Remember the good ol’ Aughts, when things were so uncomplicated. I wish I could go back there again…and everything would be the same…
I cannot say the love affair is over, but to borrow a favorite idiom: Today the AppleKory that I once thought could do anything and everything often has trouble walking and chewing gum at the same time. Want to whistle while you work, with a little help from your onboard speakers? Not a problem as long as you don’t mind your tracks skipping with each change in your CPU usage. Like to channel your music through your Hi-fi, system-connected via Apple Express connected to your Wi-Fi? Might work today..might not. Keep more than three tabs open in your browser at any given moment? Beachball. Edit photos in iPhoto with iTunes open at the same time? Beachball. Work in Google Docs while occasionally hopping over to TweetDeck to see what you are (not) missing? Beachball. Copying a file from one system to another with anything else open whatsoever? Beachball. Beachball. Beachball.
A feeble argument can be made — and has been made — for laying AppleKory’s problems at her own feet (whereas Dell Technical Support’s favorite solution has long been “Reinstall Windows.”, Apple’s “Upgrade to a new system.” is far more cheeky and charming, capitalistically speaking). As a Technical Writer, however, with over 20+ years experience in hardware and software (read: born system troubleshooter) I am able to spot a trend, and the abundant evidence shows (and is echoed in copious Googling and Binging search results) that the loss of that Apple “solid” feel is at least as much the fault of Apple’s more recent OSX iterations and their traditionally half-baked software.
With the release of Snow Leopard, the seventh iteration of OSX, instead of the usual New-Feature-This-New-Feature-That Apple impressively went against trend by targeting improved performance, greater resource efficiency, and the reduction of OSX’s memory footprint (and they lowered the price to an unheard-of-at-the-time US$29, too, to increase adoption). I remember being deeply impressed by this tack, and perhaps even more impressed by the Snow Leopard OSX experience. Subsequent iterations, though — Lion, Mountain Lion, Mavericks — have seen Apple returning to the featuring of features (while trumpeting the stability stuff), and today the company is very much in need of a “Snow Mavericks” release designed to bring back the “solid”. Lest I start daydreaming about taking AppleKory for a ride in my car.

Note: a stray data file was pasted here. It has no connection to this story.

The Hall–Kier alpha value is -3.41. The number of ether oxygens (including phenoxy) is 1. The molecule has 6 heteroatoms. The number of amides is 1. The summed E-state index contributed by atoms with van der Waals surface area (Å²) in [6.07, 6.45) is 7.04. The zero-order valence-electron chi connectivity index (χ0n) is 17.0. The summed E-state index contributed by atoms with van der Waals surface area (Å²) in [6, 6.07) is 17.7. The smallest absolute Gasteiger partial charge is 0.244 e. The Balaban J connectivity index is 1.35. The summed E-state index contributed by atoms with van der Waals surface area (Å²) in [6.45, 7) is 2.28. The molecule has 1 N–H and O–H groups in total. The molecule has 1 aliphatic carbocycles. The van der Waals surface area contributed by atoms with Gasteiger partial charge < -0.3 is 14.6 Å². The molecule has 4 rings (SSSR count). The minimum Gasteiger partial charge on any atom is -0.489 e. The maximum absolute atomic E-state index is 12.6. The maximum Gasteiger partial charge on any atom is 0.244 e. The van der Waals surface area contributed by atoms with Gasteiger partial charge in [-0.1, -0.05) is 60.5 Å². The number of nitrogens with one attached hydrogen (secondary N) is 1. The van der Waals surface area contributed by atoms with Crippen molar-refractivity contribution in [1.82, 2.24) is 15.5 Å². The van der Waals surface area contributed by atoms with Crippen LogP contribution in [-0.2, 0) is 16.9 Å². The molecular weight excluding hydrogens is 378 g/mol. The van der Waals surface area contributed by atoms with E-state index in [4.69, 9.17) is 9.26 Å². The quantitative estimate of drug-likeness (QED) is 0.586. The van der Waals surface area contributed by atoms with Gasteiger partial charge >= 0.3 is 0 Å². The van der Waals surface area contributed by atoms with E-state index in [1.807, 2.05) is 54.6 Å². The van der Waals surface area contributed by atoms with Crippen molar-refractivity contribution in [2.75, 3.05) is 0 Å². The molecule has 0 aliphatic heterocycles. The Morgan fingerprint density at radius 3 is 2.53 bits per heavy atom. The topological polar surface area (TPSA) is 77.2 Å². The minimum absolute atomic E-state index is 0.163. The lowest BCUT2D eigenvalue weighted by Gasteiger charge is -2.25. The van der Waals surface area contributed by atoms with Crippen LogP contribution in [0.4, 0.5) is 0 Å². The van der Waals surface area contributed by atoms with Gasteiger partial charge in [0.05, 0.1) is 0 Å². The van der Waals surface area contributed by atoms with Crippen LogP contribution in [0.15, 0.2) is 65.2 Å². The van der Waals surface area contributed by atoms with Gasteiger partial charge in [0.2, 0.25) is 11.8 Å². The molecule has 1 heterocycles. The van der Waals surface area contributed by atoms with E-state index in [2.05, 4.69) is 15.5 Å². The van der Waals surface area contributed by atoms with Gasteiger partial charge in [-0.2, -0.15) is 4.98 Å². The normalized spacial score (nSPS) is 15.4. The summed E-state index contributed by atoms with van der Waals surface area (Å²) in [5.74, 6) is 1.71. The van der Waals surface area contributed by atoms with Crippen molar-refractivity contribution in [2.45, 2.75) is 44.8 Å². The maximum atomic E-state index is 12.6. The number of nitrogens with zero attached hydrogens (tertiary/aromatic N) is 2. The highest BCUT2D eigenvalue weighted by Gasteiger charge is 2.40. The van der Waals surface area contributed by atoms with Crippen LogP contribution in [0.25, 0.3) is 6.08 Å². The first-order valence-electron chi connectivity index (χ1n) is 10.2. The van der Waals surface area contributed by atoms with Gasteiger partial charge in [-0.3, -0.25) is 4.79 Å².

*In the interest of full transparency I need to mention that the slain Dell computer was at the bottom of a short stack of client-provided laptops that I have used and set aside over the years as each new one came down the pike, one that had lost every shred of possible value save for doorstop (and I have plenty of those). For the ever-curious, the systems that comprise said stack are all EOL (End of Life, and thus not deemed worth the cost of return), not legally mine (which explains why I didn’t eBay ’em and pocket wads of cash), and creaky lame (I am the Jerry Lee Lewis of computer keyboards).